What you need to know about Decortication of Vocal Cords
- 1 What you need to know about Decortication of Vocal Cords
- 2 What does the Procedure Involve?
- 3 How Long Should I Stay in the Area?
- 4 What’s the Recovery Time?
- 5 What About Aftercare?
- 6 What’s the Success Rate?
- 7 Are there Alternatives to Decortication of Vocal Cords?
- 8 What Should You Expect Before and After the Procedure
The vocal cords, also known as the vocal folds, are two bands of smooth tissue that are covered with mucous membranes located side-by-side in the voice box (larynx). The vocal cords guard the entrance to the windpipe. They vibrate and air passes through the cords from the lungs to produce the sound of your voice.
When the mucosa of the vocal cords is damaged or strained, doctors may recommend a surgical procedure called decortication of vocal cords as a treatment option. In the decortication of vocal cords, the damaged mucosa of the vocal cords is removed. Your doctor may recommend this procedure if:
There’s a growth in your vocal cords
There’s an infection in your vocal cords
You experience symptoms of vocal cord dysfunction, including raw feeling at the back of the throat, loss of vocal range, difficulty breathing, hoarseness, and a constant need to clear the throat.
Decortication of vocal cords is most often used to treat Reinke’s Edema. This is a condition in which the vocal cords swell and/or develop polyps, affecting voice quality.
What does the Procedure Involve?
Your doctor will perform preliminary tests, such as blood tests and electrocardiograms to ensure that you are the ideal candidate for the procedure.
During the procedure, you will be given general anesthesia. Your doctor usually uses microlaryngoscopy to perform decortication of vocal cords, which involves inserting a laryngoscope into your mouth and down the throat. A laryngoscope is a throat scope that helps your doctor to view below the back of your throat where your larynx that contains your vocal cord is located. Guided by the laryngoscope, your doctor will start to remove layers of the vocal cords using a laser. Depending on your condition, your doctor may also remove tumors, excess growth (such as papillomas), or swelling from the vocal cords using the laser or powered instruments with rotating blades. Your doctor will try to restore your original voice as much as possible.
How Long Should I Stay in the Area?
You should be able to leave the hospital on the day of surgery. However, you should not leave the area immediately after you are discharged from the hospital. It is recommended that you stay for about 5 to 7 days for follow-up checkups. During the follow-up checkups, your doctor will check your condition and see if everything is okay, you will be allowed to leave for home.
What’s the Recovery Time?
You should not speak or use your voice for three to five days to allow your vocal cords to heal. If your job does not involve using your voice and physical activity, you should be able to go back to work within a week or two. It may take around 6 to 8 weeks for your vocal cords to fully recover, so make sure to treat your voice with care during this time. Your doctor will give you a recovery timeline, including the exact time you can go back to work, exercise, and use your voice normally.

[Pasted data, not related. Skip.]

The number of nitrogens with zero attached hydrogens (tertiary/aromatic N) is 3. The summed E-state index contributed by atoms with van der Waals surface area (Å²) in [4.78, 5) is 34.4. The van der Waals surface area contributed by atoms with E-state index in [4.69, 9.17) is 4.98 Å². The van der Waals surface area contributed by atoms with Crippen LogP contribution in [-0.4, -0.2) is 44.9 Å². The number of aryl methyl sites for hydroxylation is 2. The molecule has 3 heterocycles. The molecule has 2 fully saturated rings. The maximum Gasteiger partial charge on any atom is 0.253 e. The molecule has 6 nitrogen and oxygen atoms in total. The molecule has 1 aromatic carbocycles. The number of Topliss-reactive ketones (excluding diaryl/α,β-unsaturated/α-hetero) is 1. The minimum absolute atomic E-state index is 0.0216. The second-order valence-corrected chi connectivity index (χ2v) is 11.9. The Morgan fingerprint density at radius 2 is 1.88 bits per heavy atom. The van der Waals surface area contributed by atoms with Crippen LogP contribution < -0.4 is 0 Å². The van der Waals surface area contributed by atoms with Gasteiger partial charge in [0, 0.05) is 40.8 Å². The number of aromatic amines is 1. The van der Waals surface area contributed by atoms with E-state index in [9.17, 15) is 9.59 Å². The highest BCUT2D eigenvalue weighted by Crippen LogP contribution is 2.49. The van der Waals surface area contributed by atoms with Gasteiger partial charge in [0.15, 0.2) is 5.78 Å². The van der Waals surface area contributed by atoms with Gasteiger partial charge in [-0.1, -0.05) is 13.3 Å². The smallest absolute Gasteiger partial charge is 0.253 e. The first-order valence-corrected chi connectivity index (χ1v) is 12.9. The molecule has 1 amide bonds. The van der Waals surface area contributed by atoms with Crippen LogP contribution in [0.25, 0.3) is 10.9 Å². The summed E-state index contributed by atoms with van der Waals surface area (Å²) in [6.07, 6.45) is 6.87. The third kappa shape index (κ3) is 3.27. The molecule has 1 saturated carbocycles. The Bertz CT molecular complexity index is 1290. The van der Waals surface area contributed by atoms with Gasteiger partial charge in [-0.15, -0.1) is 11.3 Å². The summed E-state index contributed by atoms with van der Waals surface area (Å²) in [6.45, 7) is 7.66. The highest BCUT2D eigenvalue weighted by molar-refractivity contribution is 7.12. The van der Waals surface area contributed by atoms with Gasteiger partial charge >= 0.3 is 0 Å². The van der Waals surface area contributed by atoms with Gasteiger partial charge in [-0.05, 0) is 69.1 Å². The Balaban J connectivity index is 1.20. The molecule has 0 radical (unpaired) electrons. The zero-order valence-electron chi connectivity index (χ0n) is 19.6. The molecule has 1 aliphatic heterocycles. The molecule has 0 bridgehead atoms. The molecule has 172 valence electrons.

What About Aftercare?
Your doctor will give you complete aftercare instructions. The instructions may include:
Make sure to always have ready access to pen and paper to communicate during your recovery period since complete voice rest is an important part of a full recovery.
Have someone help you out for the initial recovery time.
After complete voice rest, you may slowly begin to use your voice again. Note that you should speak no louder than a soft conversational volume and speak less than usual.
Do not clear your throat, cough unnecessarily, shout, whisper, sing, laugh loudly, or raise your voice.
Attend a vocal cord rehabilitation program to restore your vocal cord function.
Drink plenty of fluids, but avoid caffeinated and alcoholic drinks as both can dry out your vocal folds.
Do not smoke and avoid smoky atmospheres.
Do not answer the telephone. Ask people to email or text you instead.
What’s the Success Rate?
The decortication of vocal cords is considered a safe procedure with high success rates. It is effective to treat problems in your vocal cords. While it is very safe, you should be aware of the potential risks, including nausea, vomiting, drowsiness, sore throat, permanent injury to the vocal cord, damage to nearby structures, significant bleeding, lung problems, and swelling of the airway.
Are there Alternatives to Decortication of Vocal Cords?
The alternative to decortication of vocal cords depends on your specific condition. For instance, if you have vocal cord dysfunction, you may consider speech therapy with specific voice and breathing exercises as the alternative. For Reinke’s edema, your doctor may recommend lifestyle changes (stop smoking and avoiding activities that can cause vocal distress) and controlling gastric reflux using antacids and/or Proton Pump Inhibitors.
What Should You Expect Before and After the Procedure
Before decortication of vocal cords, you may have problems in your vocal cords, such as vocal cords dysfunction or Reinke’s edema, or there may be an infection or excess growth in your vocal cords. After the procedure, all of these problems should be resolved and symptoms should be relieved. In most cases, you should be able to use your voice normally again.
For an in-depth analysis of a Decortication of Vocal Cords Procedure, watch this short video.
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